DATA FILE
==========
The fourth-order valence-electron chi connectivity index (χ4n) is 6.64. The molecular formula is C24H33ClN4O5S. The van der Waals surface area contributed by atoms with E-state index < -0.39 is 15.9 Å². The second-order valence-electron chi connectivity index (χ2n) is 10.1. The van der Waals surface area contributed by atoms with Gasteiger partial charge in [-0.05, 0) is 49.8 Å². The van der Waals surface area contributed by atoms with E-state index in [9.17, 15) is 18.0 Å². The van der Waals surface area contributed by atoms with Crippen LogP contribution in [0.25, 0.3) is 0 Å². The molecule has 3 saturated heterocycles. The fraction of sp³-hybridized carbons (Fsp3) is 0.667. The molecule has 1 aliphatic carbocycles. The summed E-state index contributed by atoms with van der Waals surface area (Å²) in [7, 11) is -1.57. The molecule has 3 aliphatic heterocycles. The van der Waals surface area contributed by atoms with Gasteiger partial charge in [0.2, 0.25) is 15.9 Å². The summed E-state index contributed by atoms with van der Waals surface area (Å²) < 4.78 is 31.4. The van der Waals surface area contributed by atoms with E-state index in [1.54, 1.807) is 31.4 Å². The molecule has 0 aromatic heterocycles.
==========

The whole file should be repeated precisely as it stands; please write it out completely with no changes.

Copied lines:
The fourth-order valence-electron chi connectivity index (χ4n) is 6.64. The molecular formula is C24H33ClN4O5S. The van der Waals surface area contributed by atoms with E-state index < -0.39 is 15.9 Å². The second-order valence-electron chi connectivity index (χ2n) is 10.1. The van der Waals surface area contributed by atoms with Gasteiger partial charge in [-0.05, 0) is 49.8 Å². The van der Waals surface area contributed by atoms with E-state index in [9.17, 15) is 18.0 Å². The van der Waals surface area contributed by atoms with Crippen LogP contribution in [0.25, 0.3) is 0 Å². The molecule has 3 saturated heterocycles. The fraction of sp³-hybridized carbons (Fsp3) is 0.667. The molecule has 1 aliphatic carbocycles. The summed E-state index contributed by atoms with van der Waals surface area (Å²) in [7, 11) is -1.57. The molecule has 3 aliphatic heterocycles. The van der Waals surface area contributed by atoms with Gasteiger partial charge in [0.2, 0.25) is 15.9 Å². The summed E-state index contributed by atoms with van der Waals surface area (Å²) < 4.78 is 31.4. The van der Waals surface area contributed by atoms with E-state index in [1.54, 1.807) is 31.4 Å². The molecule has 0 aromatic heterocycles.